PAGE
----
[h,g,f] = sorted([a,b,c], key=len)

if len(f) > len(g) + len(h) + 1:
# Not enough other items to place them btw those of f[]
print("Cannot re-arrange the sequence", seq)
return None

# Merge the items into s, taking them alternatingly from f, g and h,
# maintaining the invariant len(f) >= len(g) >= len(h)
i = 0
while i < len(s):
# invariant: items s[0:i] are placed OK
s[i], i = f.pop(), i+1
if i == len(s): break   # all items have been placed
s[i], i = g.pop(), i+1
# maintain invariant:
if len(h) > len(g):
if len(f) >= len(h):
f, g, h = f, h, g
else:  # len(h) > len(f)
f, g, h = h, f, g
return s


What would be interesting is whether the problem could be solved in linear time, that is, without resorting to (operations which are asymptotically equivalent to) sorting. My conjecture is 'no', but I have no proof for it.

Edit: Linear time is sufficient: Instead of sorting, the median around which we partition the sequence (in disjoint sub-sequences a, b and c) could be selected in linear time (Blum, Floyd, Pratt, Rivest & Tarjan, 1973). Rest of the algorithm remains as before, and works in linear time wrt the length of the sequence. (This does not mean that applying a worst-case linear-time median selection would necessarily be a practically efficient solution, though.)

-
My intuition of the necessity of sorting was wrong: Instead of sorting, a similar partitioning (into disjoint sub-sequences a, b and c) could be done around the /median/ of the sequence, which can be selected in linear time (Blum, Floyd, Pratt, Rivest & Tarjan, 1973). Rest of the algorithm remains as before, all of which is linear-time wrt the length of the input sequence. (This does not mean that partitioning around the median would necessarily be a /practically/ reasonable solution, though.) – Pekka Kilpeläinen Feb 3 at 14:22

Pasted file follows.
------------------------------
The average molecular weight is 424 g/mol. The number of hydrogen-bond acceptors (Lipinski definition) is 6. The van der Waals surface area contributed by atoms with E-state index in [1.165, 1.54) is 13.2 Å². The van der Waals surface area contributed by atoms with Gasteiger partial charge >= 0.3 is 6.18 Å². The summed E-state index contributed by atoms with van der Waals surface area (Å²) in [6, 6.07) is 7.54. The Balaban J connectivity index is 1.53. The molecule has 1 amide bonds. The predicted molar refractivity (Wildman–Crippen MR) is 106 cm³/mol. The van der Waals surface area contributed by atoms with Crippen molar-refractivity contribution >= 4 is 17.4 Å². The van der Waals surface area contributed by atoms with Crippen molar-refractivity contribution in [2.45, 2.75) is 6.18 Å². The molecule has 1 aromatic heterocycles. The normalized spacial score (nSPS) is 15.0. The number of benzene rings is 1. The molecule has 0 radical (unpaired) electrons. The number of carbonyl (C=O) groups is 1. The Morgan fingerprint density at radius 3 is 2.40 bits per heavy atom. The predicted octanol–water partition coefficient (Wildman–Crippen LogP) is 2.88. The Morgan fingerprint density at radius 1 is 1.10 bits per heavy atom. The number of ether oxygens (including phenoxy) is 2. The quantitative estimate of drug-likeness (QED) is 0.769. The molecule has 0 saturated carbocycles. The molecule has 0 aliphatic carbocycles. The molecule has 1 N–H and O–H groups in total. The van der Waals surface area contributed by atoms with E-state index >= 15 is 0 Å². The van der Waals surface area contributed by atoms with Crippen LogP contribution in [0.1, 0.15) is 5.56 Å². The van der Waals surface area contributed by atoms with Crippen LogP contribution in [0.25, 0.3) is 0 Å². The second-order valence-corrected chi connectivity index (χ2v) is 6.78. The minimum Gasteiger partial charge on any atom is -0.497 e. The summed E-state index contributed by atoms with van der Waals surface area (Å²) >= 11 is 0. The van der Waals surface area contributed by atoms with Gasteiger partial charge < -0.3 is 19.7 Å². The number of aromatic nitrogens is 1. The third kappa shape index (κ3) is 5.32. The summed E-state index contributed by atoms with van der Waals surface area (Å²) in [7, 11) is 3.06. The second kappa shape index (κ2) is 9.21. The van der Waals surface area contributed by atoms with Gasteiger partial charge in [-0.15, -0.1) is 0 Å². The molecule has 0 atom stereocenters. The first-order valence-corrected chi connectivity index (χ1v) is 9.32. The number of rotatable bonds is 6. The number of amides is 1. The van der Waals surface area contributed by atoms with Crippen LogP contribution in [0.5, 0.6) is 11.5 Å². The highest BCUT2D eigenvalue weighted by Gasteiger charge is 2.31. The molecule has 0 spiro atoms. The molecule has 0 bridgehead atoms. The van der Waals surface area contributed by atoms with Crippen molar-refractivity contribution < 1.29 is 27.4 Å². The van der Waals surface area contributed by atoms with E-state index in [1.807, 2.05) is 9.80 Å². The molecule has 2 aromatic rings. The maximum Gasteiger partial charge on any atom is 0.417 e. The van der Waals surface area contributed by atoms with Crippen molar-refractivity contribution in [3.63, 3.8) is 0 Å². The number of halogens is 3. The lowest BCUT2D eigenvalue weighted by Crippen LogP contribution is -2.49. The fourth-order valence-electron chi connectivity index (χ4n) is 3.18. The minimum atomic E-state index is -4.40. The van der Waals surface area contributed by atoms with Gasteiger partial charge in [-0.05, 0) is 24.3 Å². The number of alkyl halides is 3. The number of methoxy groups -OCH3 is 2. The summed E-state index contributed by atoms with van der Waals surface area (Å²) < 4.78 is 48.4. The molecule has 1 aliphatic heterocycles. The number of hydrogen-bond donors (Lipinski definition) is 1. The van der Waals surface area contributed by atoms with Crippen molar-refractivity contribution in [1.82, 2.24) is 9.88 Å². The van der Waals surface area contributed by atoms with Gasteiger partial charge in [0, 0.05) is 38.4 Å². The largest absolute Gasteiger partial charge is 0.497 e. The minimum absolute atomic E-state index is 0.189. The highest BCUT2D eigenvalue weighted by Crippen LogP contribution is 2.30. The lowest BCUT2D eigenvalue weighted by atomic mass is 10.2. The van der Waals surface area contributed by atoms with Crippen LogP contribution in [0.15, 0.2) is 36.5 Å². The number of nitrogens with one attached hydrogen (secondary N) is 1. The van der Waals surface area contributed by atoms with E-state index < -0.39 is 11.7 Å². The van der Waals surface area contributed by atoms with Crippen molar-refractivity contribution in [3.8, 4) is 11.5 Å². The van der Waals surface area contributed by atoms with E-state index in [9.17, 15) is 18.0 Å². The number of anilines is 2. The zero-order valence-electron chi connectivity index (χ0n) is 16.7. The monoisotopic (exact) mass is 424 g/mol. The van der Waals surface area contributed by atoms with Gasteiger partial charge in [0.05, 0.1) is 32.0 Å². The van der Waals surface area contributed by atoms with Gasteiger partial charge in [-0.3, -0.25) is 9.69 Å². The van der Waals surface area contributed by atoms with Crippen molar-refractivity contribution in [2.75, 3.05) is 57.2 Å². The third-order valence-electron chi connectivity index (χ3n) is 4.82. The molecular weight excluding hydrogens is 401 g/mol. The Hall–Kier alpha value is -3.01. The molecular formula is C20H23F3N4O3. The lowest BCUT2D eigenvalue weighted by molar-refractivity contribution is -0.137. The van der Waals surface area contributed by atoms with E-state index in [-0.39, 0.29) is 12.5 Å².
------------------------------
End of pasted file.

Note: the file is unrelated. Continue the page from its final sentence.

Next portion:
A simple algorithm that uses heapq.

• Construct heap with (-count+1, value) [Negative count provides the appropriate priority as heapq returns lowest first]
• Pop from heap if not the previous element add to result and increase count and if <0 push back to the heap
• Else pop 2nd element from heap add to result, push first element back to heap (same count), increase count of 2nd element and push back to the heap (if <0).
• Rinse and repeat until no heap

from collections import Counter
import heapq

q = [(-c+1, v) for v, c in Counter([1,2,2,3,1,3,3]).items()]
heapq.heapify(q)
result = []

while q:
c, v = heapq.heappop(q)
if q and result and v == result[-1]:
c, v = heap.heapreplace(q, (c, v))
result.append(v)
if c < 0:
heapq.heappush(q, (c+1, v))
print(result)


Output:

[3, 1, 2, 3, 1, 2, 3]

-

### Most of the permutations are good

Just going through all the permutations and finding where the condition is met is very fast for random lists.

The caveat is that some rare kinds of input (where there are many repetitions) will take way longer than average.

The big plus of this code is that it is incredibly simple:

from itertools import permutations

def all_neighbours_are_different(xs):
return all(x != xs[i + 1] for i, x in enumerate(xs[:-1]))

def first(predicate, xs):
return next(x for x in xs if predicate(x))

def unorder(xs):
"""
Order the list xs, so that each element
is not the same as the element that comes after or before it.
"""
return list(first(all_neighbours_are_different, permutations(xs)))


I made some profiling with random data and it is very fast (the first column is the list length, the second the time taken):

2 4.352100040705409e-05
4 3.856900002574548e-05
8 4.207900019537192e-05
16 5.015199985791696e-05
32 5.9092999435961246e-05
64 7.938700036902446e-05
128 0.00011464399995020358
256 0.0002037069998550578
512 0.0003584179994504666
1024 0.0006946479998077848
2048 0.0015121830001589842
4096 0.002861821999431413
8192 0.00595371300005354
16384 0.010749521999969147
32768 0.022186172000147053
65536 0.04303188100038824
131072 0.0926356569998461
262144 0.18285627200020826
524288 0.3520253420001609
1048576 0.7203067009995721
2097152 1.3996731180004645
4194304 2.7669079550005335
8388608 5.440445696999632


Only profiling with your real-life data will tell you if your inputs slow this code down too much.